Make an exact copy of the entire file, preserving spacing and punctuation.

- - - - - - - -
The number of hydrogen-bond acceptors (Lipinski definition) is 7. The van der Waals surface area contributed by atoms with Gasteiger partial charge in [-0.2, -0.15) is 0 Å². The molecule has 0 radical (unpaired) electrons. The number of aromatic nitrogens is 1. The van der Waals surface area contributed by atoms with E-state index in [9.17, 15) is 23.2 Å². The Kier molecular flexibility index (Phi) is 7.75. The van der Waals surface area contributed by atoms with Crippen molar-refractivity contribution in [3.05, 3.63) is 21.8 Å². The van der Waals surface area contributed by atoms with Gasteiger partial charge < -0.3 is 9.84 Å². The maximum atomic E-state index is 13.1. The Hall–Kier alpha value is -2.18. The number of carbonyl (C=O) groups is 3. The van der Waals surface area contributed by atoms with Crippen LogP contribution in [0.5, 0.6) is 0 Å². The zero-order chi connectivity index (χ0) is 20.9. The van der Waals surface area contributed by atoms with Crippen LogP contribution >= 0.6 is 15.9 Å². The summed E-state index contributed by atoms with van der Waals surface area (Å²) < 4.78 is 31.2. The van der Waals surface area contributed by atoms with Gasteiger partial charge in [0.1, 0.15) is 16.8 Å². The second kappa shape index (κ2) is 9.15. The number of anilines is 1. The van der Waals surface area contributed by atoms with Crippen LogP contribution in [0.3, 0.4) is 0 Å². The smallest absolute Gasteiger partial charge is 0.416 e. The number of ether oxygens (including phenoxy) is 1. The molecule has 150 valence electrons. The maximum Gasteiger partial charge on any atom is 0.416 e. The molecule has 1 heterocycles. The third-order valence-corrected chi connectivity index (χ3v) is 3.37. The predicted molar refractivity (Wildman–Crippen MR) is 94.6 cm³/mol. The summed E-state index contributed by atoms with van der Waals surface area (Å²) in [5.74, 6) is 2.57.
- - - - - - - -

The number of hydrogen-bond acceptors (Lipinski definition) is 7. The van der Waals surface area contributed by atoms with Gasteiger partial charge in [-0.2, -0.15) is 0 Å². The molecule has 0 radical (unpaired) electrons. The number of aromatic nitrogens is 1. The van der Waals surface area contributed by atoms with E-state index in [9.17, 15) is 23.2 Å². The Kier molecular flexibility index (Phi) is 7.75. The van der Waals surface area contributed by atoms with Crippen molar-refractivity contribution in [3.05, 3.63) is 21.8 Å². The van der Waals surface area contributed by atoms with Gasteiger partial charge < -0.3 is 9.84 Å². The maximum atomic E-state index is 13.1. The Hall–Kier alpha value is -2.18. The number of carbonyl (C=O) groups is 3. The van der Waals surface area contributed by atoms with Crippen LogP contribution in [0.5, 0.6) is 0 Å². The zero-order chi connectivity index (χ0) is 20.9. The van der Waals surface area contributed by atoms with Crippen LogP contribution >= 0.6 is 15.9 Å². The summed E-state index contributed by atoms with van der Waals surface area (Å²) < 4.78 is 31.2. The van der Waals surface area contributed by atoms with Gasteiger partial charge in [0.1, 0.15) is 16.8 Å². The second kappa shape index (κ2) is 9.15. The number of anilines is 1. The van der Waals surface area contributed by atoms with Crippen LogP contribution in [0.3, 0.4) is 0 Å². The smallest absolute Gasteiger partial charge is 0.416 e. The number of ether oxygens (including phenoxy) is 1. The molecule has 150 valence electrons. The maximum Gasteiger partial charge on any atom is 0.416 e. The molecule has 1 heterocycles. The third-order valence-corrected chi connectivity index (χ3v) is 3.37. The predicted molar refractivity (Wildman–Crippen MR) is 94.6 cm³/mol. The summed E-state index contributed by atoms with van der Waals surface area (Å²) in [5.74, 6) is 2.57.